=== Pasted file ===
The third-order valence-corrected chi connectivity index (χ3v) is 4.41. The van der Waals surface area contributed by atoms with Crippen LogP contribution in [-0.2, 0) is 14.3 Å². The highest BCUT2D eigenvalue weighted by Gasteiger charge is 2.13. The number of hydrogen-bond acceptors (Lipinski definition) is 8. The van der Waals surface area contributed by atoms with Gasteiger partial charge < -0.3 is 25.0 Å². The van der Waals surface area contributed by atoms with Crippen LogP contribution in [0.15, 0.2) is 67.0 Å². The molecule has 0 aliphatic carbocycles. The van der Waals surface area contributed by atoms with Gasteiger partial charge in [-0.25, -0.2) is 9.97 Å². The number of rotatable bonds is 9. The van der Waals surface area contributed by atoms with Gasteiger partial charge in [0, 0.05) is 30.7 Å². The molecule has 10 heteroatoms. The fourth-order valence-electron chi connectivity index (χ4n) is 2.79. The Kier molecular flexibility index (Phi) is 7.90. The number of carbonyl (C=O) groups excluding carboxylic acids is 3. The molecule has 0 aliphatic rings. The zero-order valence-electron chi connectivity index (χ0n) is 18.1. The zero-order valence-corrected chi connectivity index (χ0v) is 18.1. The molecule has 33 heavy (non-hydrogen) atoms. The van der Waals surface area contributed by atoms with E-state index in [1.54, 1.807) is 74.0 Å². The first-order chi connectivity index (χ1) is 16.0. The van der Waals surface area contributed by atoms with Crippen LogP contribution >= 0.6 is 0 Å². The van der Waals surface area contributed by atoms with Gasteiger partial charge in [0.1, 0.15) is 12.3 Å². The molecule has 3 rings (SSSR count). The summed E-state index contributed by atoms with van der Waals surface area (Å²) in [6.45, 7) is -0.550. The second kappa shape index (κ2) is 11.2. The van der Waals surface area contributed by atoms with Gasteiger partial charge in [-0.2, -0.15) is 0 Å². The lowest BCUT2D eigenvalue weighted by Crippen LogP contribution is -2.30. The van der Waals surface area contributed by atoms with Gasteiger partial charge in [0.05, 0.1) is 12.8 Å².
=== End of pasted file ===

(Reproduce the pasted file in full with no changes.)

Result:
The third-order valence-corrected chi connectivity index (χ3v) is 4.41. The van der Waals surface area contributed by atoms with Crippen LogP contribution in [-0.2, 0) is 14.3 Å². The highest BCUT2D eigenvalue weighted by Gasteiger charge is 2.13. The number of hydrogen-bond acceptors (Lipinski definition) is 8. The van der Waals surface area contributed by atoms with Gasteiger partial charge < -0.3 is 25.0 Å². The van der Waals surface area contributed by atoms with Crippen LogP contribution in [0.15, 0.2) is 67.0 Å². The molecule has 0 aliphatic carbocycles. The van der Waals surface area contributed by atoms with Gasteiger partial charge in [-0.25, -0.2) is 9.97 Å². The number of rotatable bonds is 9. The van der Waals surface area contributed by atoms with Gasteiger partial charge in [0, 0.05) is 30.7 Å². The molecule has 10 heteroatoms. The fourth-order valence-electron chi connectivity index (χ4n) is 2.79. The Kier molecular flexibility index (Phi) is 7.90. The number of carbonyl (C=O) groups excluding carboxylic acids is 3. The molecule has 0 aliphatic rings. The zero-order valence-electron chi connectivity index (χ0n) is 18.1. The zero-order valence-corrected chi connectivity index (χ0v) is 18.1. The molecule has 33 heavy (non-hydrogen) atoms. The van der Waals surface area contributed by atoms with E-state index in [1.54, 1.807) is 74.0 Å². The first-order chi connectivity index (χ1) is 16.0. The van der Waals surface area contributed by atoms with Crippen LogP contribution >= 0.6 is 0 Å². The van der Waals surface area contributed by atoms with Gasteiger partial charge in [0.1, 0.15) is 12.3 Å². The molecule has 3 rings (SSSR count). The summed E-state index contributed by atoms with van der Waals surface area (Å²) in [6.45, 7) is -0.550. The second kappa shape index (κ2) is 11.2. The van der Waals surface area contributed by atoms with Gasteiger partial charge in [-0.2, -0.15) is 0 Å². The lowest BCUT2D eigenvalue weighted by Crippen LogP contribution is -2.30. The van der Waals surface area contributed by atoms with Gasteiger partial charge in [0.05, 0.1) is 12.8 Å².